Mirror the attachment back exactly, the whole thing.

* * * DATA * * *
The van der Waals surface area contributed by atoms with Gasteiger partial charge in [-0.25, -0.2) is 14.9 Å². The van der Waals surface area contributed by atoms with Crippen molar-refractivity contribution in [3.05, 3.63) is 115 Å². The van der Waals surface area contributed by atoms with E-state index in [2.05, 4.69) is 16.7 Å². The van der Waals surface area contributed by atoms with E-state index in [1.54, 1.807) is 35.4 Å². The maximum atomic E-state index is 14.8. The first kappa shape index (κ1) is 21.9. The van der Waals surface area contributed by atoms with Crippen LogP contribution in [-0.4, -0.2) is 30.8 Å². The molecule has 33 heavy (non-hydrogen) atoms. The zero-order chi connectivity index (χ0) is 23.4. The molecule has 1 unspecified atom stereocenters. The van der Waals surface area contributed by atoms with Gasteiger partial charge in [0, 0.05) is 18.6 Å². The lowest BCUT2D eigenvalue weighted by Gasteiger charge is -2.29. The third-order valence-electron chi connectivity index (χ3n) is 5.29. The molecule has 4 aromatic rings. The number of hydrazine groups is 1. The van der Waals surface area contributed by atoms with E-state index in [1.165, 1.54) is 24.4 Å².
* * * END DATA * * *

The van der Waals surface area contributed by atoms with Gasteiger partial charge in [-0.25, -0.2) is 14.9 Å². The van der Waals surface area contributed by atoms with Crippen molar-refractivity contribution in [3.05, 3.63) is 115 Å². The van der Waals surface area contributed by atoms with E-state index in [2.05, 4.69) is 16.7 Å². The van der Waals surface area contributed by atoms with E-state index in [1.54, 1.807) is 35.4 Å². The maximum atomic E-state index is 14.8. The first kappa shape index (κ1) is 21.9. The van der Waals surface area contributed by atoms with Crippen LogP contribution in [-0.4, -0.2) is 30.8 Å². The molecule has 33 heavy (non-hydrogen) atoms. The zero-order chi connectivity index (χ0) is 23.4. The molecule has 1 unspecified atom stereocenters. The van der Waals surface area contributed by atoms with Gasteiger partial charge in [0, 0.05) is 18.6 Å². The lowest BCUT2D eigenvalue weighted by Gasteiger charge is -2.29. The third-order valence-electron chi connectivity index (χ3n) is 5.29. The molecule has 4 aromatic rings. The number of hydrazine groups is 1. The van der Waals surface area contributed by atoms with E-state index in [1.165, 1.54) is 24.4 Å².